The faction that wanted Italy to enter the war was small but active. Its most famous convert was the journalist Benito Mussolini, who was editor of the socialist newspaper Avanti! when war began, and wrote editorials warning that to take Italy into the conflict would be “an unpardonable crime”. By October 1914, he had changed his mind. He resigned from Avanti! and took just two weeks to launch his own French-backed, pro-war daily newspaper, Il Popolo d’Italia. His old comrades promptly expelled him from the Italian Socialist Party.
Secretly, Antonio Salandra, Italy’s Prime Minister since March 1914, and the Foreign Minister, Sidney Sonnino, were also of the war party, having calculated that Germany and Austria were heading for an early defeat and that it would be in Italy’s interest to be on the winning side. The previous month, they had secretly signed a treaty in London, committing Italy to enter the war.
Their problem was how to get their decision past the Italian parliament, which was controlled by a shrewd and seasoned statesman named Giovanni Giolitti. Over 70 years old, he had served four times as Prime Minister and had dominated Italian politics since the turn of the century. Giolitti thought Italy’s army was not up to fighting a modern war, and calculated that there was more to be gained from staying neutral. He carried a clear majority every time he spoke.
To thwart parliament, the government needed the street disturbances. Hugh Dalton, Britain’s future Chancellor of the Exchequer, was in Rome and noted how “hundreds of thousands of good people of all classes were walking through the streets of Rome and other Italian cities, intoning with a slow and interminable repetition, ‘Death to Giolitti, Death to Giolitti!’”
On 13 May, the day that D’Annunzio delivered his inflammatory speech, Salandra handed in his resignation to the King, who sent for Giolitti to form a new administration. The old man’s life was under threat. His house was under guard. More importantly, he did not believe it would be possible to break the secret London treaty, and did not want to be the prime minister who took the country to war. He declined. The King had no choice but to recall a much-strengthened Salandra.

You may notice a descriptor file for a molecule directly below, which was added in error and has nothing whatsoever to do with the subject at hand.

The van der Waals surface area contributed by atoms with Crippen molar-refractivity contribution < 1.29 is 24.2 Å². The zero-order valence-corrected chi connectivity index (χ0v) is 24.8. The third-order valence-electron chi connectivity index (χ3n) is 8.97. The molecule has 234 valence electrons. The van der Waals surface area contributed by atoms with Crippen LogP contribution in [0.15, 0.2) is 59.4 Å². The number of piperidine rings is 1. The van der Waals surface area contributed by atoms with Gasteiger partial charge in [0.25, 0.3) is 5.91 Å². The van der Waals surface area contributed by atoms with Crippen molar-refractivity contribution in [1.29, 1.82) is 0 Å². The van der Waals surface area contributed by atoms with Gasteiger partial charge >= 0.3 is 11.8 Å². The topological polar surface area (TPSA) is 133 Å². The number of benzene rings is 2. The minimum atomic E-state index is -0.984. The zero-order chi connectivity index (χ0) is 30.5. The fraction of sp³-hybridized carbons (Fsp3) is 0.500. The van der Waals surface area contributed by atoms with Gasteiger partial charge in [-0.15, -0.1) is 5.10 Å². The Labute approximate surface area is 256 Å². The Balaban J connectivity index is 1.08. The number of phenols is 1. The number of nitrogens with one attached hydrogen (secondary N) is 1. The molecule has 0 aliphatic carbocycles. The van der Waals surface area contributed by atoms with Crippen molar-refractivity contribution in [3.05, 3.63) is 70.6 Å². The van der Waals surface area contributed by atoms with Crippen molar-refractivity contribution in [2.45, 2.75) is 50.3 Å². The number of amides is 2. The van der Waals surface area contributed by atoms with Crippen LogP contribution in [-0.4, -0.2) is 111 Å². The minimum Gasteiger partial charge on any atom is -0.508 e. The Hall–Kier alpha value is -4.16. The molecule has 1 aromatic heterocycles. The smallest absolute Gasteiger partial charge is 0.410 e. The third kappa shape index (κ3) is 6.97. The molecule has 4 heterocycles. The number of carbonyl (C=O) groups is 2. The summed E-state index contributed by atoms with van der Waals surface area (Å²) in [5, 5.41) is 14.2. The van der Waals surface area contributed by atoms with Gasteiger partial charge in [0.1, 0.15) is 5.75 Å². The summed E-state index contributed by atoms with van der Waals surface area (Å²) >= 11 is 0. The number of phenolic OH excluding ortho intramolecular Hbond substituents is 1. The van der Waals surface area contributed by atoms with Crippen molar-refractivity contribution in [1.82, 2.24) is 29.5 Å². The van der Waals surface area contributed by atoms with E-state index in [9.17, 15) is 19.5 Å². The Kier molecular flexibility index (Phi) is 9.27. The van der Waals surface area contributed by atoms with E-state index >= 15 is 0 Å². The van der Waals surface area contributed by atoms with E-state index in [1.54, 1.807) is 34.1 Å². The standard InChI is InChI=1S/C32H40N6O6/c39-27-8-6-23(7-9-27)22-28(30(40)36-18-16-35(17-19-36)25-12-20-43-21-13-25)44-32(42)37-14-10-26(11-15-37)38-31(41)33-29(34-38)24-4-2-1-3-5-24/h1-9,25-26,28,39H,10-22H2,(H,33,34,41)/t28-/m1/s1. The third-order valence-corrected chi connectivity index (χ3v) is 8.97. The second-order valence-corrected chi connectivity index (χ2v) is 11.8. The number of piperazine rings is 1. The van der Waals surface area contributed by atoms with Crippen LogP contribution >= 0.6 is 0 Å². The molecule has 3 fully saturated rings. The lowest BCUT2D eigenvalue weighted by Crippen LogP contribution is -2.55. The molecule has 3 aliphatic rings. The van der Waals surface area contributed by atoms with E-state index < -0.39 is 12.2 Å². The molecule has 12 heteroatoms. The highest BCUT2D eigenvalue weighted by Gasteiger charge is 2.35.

Italy suffered nearly 2.2 million casualties in the war that followed – 650,000 dead, 947,000 wounded and 600,000 taken prisoner or missing in action. During a catastrophic defeat at Caporetto, in 1917, the Italians showed so little stomach for a fight that 265,000 were taken prisoner, and about 400,000 vanished, in most cases because they fled the battlefield and sloped off home.
After the war, Italy gained some territory, including Trieste and South Tyrol, which it might have gained anyway had it stayed neutral, while all the Italian-inhabited ports on the east Adriatic were allocated to the newly created kingdom of Yugoslavia. The humiliation at Caporetto and the belief that Italy’s reward for its sacrifices was what D’Annunzio called a “mutilated peace” created the conditions that left the road to Rome open for Mussolini. He hailed D’Annunzio as the John the Baptist of fascism. The poet, who ended his days in empty luxury, watched by Fascist spies, thought that description was an insult.
Earlier ‘moments’ in the series can be seen at independent.co.uk/greatwar